Catastrophic wildfires are incinerating our forests. Wildlife caught in these infernos are being killed by millions.
Post-wildfire erosion is responsible for disastrous debris-flows and the silting-in of critical spawning grounds for migratory fish and trout, devastating fisheries.
And even though massive budgets for wildfire suppression and other heavy fuels management methods have doubled and tripled over the past decade, the number of annual wildfires is virtually doubling year over year, as well as their size and intensity.
As a result, the empirical results and logic dictates that existing methods for preventing and reducing the adverse impacts of wildfire are failing.
To understand why, and how this devastating result can be changed, we must first examine some key factors for this ongoing management failure.
Why do wildfires burn?
Three elements are needed for a fire to start and continue to burn:
- fuel (dry grass, wood, brush)
- oxygen (from the air)
- ignition source (heat from lightning or man)
If any one of the three foregoing elements is missing, there can be no fire.
The basic principle of fire-prevention and/or wild land firefighting is to remove one or more of these elements in the quickest and most cost-effective way.
Forensic data reported at InciWeb- Incident Information System (https://inciweb.nwcg.gov) for hundreds of recent wildfires clearly shows that flashy wildfire fuels (grass and brush) are key fuels in a majority of wildfires.
Grass and brush fueled wildfires are fully capable of incinerating homes surrounded by concrete sidewalks and streets (Tubbs Fire, Sonoma Fire). Grass and brush fuels offer prime fuel for ignition and are super-hot-burning. Additionally, where prodigious grass and brush fuels are driven by wind, they quickly carry fire to heavier fuels, such as forests and structures, as recently seen in Boulder, Colorado.
In Big Sur, winter rains produced a bumper-crop of un-grazed grass and brush, which fuels a devastating wildfire:
“Although El Niño rains last winter gave Northern California a reprieve from the drought, they didn’t completely offset the dryness deep in the soil and spawned more grass and brush growth, increasing wildfire risk.”
Empirical evidence suggests that many of these kinds of grass and brush fueled wildfires could have been prevented, or minimized via the implementation of an herbivory (using grass and brush eating mammals), which reduce these fuels and maintain them year-round.
A significant body of published peer-reviewed science suggests that; when populations of large-bodied herbivores become depleted on any landscape, throughout history, catastrophic wildfire evolves. [1, 2, 3, 4]
Wildlife data from 2016 shows California’s deer population has dropped about 1.5 million animals over the preceding 5-decades. And between 2016 and 2022, we estimate another million deer have been killed due to wildfires, incidents with vehicles, hunting and disease. The result suggests California is now down about 2.5million deer.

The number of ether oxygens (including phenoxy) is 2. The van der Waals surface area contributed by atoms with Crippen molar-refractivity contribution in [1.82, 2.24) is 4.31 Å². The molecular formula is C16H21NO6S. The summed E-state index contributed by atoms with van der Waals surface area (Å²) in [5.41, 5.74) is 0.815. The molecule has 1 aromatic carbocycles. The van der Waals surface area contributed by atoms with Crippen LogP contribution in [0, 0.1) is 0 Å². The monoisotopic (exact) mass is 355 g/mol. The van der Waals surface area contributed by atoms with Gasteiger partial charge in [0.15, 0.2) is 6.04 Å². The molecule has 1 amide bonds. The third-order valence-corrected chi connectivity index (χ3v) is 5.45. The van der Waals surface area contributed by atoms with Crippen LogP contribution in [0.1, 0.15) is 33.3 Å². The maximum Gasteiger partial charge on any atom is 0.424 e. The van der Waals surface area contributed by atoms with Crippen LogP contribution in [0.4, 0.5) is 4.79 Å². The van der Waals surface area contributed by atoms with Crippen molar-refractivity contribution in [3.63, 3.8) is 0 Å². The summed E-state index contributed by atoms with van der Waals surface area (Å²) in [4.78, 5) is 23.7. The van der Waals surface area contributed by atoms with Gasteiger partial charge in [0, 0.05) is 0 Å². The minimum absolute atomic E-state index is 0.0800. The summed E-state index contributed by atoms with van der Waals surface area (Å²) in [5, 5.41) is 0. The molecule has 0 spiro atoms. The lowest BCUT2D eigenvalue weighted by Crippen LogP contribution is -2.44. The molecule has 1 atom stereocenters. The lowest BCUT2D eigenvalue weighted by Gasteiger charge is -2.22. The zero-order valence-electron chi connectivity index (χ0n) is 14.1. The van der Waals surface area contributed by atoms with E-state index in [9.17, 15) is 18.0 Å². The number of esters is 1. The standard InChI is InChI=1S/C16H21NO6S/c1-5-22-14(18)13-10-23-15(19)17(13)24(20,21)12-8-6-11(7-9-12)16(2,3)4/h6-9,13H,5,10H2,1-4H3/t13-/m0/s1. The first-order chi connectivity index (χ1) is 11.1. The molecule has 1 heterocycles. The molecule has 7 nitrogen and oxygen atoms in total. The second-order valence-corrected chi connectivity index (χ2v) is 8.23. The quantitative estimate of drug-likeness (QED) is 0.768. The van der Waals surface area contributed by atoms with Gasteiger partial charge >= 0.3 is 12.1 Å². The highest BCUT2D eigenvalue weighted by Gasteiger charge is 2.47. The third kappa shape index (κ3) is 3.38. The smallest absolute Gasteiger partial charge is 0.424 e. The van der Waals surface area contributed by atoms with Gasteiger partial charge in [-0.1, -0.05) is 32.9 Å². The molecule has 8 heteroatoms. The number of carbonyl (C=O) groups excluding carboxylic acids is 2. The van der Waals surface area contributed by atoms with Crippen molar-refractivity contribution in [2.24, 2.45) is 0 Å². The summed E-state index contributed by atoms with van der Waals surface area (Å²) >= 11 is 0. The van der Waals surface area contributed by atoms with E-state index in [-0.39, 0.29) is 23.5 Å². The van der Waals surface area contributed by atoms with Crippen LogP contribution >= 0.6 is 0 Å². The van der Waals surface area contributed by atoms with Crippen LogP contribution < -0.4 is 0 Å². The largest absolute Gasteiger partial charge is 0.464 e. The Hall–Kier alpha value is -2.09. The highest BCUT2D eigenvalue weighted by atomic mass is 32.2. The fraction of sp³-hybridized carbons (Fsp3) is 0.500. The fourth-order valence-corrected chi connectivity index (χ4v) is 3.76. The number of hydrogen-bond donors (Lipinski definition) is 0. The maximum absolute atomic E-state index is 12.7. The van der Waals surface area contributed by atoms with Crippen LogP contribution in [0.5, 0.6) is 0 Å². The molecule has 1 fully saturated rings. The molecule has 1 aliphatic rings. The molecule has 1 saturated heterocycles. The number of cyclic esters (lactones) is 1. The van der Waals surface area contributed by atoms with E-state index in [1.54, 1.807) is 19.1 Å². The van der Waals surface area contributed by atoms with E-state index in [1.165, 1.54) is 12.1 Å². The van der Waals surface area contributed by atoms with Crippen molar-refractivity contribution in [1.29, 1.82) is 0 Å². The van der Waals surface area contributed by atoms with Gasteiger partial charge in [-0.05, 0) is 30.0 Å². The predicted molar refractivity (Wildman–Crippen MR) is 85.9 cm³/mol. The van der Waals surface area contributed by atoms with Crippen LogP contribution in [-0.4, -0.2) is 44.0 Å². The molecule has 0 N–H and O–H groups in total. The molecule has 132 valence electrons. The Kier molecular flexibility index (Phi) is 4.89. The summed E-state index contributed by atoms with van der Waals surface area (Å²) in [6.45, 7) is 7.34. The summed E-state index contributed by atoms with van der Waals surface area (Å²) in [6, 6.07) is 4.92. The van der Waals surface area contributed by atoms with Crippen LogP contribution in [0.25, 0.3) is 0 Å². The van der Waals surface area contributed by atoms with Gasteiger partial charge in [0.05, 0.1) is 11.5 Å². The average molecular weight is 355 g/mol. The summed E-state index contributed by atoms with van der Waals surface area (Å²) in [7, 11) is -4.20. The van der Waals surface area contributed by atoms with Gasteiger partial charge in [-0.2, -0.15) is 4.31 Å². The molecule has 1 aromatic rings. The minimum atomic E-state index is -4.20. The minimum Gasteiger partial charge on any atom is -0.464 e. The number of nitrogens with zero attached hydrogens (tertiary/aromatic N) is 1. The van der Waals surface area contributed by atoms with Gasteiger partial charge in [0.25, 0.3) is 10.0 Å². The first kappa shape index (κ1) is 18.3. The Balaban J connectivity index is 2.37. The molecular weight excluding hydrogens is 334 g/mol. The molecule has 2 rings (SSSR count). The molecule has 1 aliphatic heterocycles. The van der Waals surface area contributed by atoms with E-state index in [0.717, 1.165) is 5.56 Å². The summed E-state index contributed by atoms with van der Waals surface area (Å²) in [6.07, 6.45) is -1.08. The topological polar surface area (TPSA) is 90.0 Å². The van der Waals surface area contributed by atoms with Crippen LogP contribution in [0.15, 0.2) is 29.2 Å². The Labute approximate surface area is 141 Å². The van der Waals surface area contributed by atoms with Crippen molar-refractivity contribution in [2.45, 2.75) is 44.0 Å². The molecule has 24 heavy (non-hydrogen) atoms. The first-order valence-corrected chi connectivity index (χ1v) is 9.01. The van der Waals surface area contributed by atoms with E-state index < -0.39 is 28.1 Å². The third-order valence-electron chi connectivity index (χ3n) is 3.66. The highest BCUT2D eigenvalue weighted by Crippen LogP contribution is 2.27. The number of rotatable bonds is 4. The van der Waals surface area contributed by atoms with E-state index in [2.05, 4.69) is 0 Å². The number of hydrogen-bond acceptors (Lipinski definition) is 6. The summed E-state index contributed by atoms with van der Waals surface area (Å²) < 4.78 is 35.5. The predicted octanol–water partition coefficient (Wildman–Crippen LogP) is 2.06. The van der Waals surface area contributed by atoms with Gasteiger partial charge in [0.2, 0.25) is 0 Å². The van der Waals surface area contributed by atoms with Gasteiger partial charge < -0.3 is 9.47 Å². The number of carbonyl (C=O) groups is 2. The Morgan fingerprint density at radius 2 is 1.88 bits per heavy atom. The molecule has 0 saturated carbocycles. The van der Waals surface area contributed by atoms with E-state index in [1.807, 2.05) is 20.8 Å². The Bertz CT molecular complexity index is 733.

This is significant in that each missing deer was consuming about 7-pounds of grass and brush per day, or about 2,500-pounds of grass and brush annually per deer.
Using the foregoing math, the now missing 2.5-million deer are no longer reducing wildfire fuels at the rate of 3.2-million tons of grass and brush fuels annually in California.
Oregon is also suffering from a seriously depleted native species herbivory.
The graph above shows that Oregon’s mule deer population is down about 125,000 animals over the past 4-decades, and this graph doesn’t account for the added drop in black-tail deer populations of about 150,000 black-tail deer. The larger mule deer consume about 10-pounds of grass and brush daily, compared to 7-lbs./day by black-tail deer. These now missing mule deer had been consuming about 228,000-tons of grass and brush annually in Oregon. The depleted black-tail deer in Oregon estimated to be down by 150,000 animals were consuming about 192,000-tons of grass and brush. As a result, it is arguable that approximately 420,000-tons of annual grass and brush wildfire fuels are no longer being mitigated in Oregon.
Western forests are currently being wiped-out by catastrophic wildfire, which involves the impacts of grass and brush fuels. Currently, forests in the western United States are being destroyed by wildfire at a rate that far exceeds their recovery. The loss of these forests by catastrophic wildfire is accompanied by the death wildlife by the millions.
Anywhere from 20-80 animals are killed for every acre of forest burned. And the post-wildfire erosion presents its own disastrous impacts.
The secondary effects of catastrophic wildfire include erosion, landslides and debris-flows and changes in water quality that are often more disastrous than the wildfire itself.
Many wildfires are preventable and there is a tool that is not being used
There is an important hypothesis that offers an ecologically beneficial and cost-effective solution in the battle to mitigate the frequency and intensity of wildfire.
The Natural Wildfire Abatement and Forest Protection Plan (the ‘Plan’) is premised upon a hypothesis that is supported by a case study conducted by William E. Simpson II in the area of the Soda Mountain Wilderness Area of the mountains on the Oregon California border, commonly called ‘Wild Horse Fire Brigade’.